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28450: Hermantin ( News)'Haitian art could be dying,' an expert laments (fwd)

From: leonie hermantin <lhermantin@hotmail.com>

Posted on Sun, Jun. 11, 2006


'Haitian art could be dying,' an expert laments
A multi-talented art collector who lives in Plantation keeps his connection with Haiti strong, despite the distance.
Special to The Miami Herald

Haitian-born photographer, art collector and violinist Reynolds Rolles hasn't been to his island country since 1992. But in many ways, Rolles, who lives in Plantation, underscores his connection with Haiti with the paintings on the walls of his home and the Haitian music he seeks out at local festivals and clubs.

''This is what I grew up with and what I enjoy,'' said Rolles, who was born in St. Marc, where his accountant father was the mayor. ``Haiti is different than anywhere else. Most Haitian people should cherish what they have and do their best to preserve the culture. I grew up with an artistic family. When I came to the U.S. in 1968, I studied art history, but I wasn't interested in European art. I wanted to specialize in Haitian or Latin American art. But at that time, there were no books or courses to guide me.''

A friendship with writer Michel-Philippe Lerebours led to a deepening appreciation of Haitian art. Eventually, they collaborated on a set of books, Haiti and Its Painters of 1804 to 1980: Sufferings and Hopes of People, published in French in 1989. The two-volume project, in which Rolles' photography appeared, was a labor of love.

''I took 5,000 slides that we whittled down to 249 for the books,'' he said. ``I would like to translate it into English and print the images in color.''

With a 25-year career at Condé Nast Publications in New York City, Rolles has done stints as art production assistant, photographer and graphic designer for Vogue magazine. His own personal collection of photos, framed for his music room, show a master's touch in handling the chiaroscuro of light and dark in strong shadows and shafts of sunlight.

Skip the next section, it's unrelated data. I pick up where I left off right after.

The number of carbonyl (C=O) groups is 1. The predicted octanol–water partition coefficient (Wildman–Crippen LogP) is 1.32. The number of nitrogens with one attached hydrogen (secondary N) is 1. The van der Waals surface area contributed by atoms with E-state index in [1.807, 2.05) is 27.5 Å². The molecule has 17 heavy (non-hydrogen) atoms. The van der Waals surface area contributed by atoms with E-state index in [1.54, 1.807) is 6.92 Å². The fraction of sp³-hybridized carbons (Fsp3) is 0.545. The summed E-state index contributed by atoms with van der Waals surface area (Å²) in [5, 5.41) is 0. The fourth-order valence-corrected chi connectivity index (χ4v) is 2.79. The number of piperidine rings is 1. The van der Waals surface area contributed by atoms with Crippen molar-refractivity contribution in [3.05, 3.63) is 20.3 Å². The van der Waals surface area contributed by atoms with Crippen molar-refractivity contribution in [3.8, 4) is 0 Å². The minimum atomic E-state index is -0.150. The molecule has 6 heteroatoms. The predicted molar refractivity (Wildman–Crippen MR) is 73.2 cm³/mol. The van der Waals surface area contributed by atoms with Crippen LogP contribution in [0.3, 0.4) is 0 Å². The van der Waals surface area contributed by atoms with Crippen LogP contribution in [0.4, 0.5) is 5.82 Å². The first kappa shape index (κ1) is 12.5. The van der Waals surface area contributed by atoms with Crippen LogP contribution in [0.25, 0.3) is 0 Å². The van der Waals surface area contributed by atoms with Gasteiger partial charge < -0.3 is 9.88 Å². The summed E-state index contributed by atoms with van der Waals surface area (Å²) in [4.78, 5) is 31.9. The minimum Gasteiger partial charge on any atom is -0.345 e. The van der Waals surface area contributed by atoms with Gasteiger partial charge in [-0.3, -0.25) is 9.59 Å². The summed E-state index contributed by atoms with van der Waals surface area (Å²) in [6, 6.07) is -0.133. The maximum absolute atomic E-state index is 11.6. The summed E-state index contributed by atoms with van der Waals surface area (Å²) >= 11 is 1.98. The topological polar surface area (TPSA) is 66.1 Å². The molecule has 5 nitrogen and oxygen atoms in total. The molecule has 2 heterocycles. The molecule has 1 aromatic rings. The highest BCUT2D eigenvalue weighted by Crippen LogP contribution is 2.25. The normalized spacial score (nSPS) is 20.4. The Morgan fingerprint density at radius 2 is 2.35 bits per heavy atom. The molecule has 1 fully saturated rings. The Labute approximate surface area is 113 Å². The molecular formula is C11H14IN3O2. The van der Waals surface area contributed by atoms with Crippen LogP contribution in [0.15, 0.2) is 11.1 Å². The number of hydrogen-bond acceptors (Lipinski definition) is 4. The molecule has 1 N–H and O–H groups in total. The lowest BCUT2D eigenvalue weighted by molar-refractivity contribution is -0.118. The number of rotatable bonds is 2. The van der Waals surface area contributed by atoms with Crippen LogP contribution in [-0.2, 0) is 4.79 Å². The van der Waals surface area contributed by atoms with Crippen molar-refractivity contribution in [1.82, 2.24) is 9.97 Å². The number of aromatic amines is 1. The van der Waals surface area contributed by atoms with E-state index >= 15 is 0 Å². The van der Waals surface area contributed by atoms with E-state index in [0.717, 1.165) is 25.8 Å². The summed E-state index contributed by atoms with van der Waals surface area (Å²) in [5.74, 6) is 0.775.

His favorite subjects include revealing personality portraits and dynamic street scenes, including roller skaters in mid-zoom.

''If I had a choice, I'd like to play in an orchestra, be a photographer like I was, and have an art gallery,'' said Rolles, although he keeps a hand in all three pursuits, despite a full-time job as sales coordinator at a Sherwin-Williams paint store in Fort Lauderdale.

Rolles played the violin as a child ''as a fun thing,'' he said, rather than oriented toward a career.

''There was no orchestra in Haiti,'' Rolles said. ``I feel sorry that I didn't know I could continue with the violin when I came to New York. Then other things in life came up. I still play with a quartet here.''

His daughter, Tahnee, is an event coordinator.

''She'd like me to work with her as a photographer,'' he said. ``I'd like to go back to freelancing for writers, painters and magazines covering cultural events.''

Selling art from home keeps Rolles connected to the Haitian expatriate artists he befriended over the years in New York, including Luckner Lazard, Dominique Volcy and Rafael Denis, among many others. He fears the young generation of painters in Haiti are so poor that they have to care more about daily survival than creative expression.

''Haitian art could be dying,'' Rolles said. ``LaFortune Felix could be the last primitive artist as art moves toward copying what came before and the decorative.''

To see the art Rolles has for sale, call him at 954-581-3521.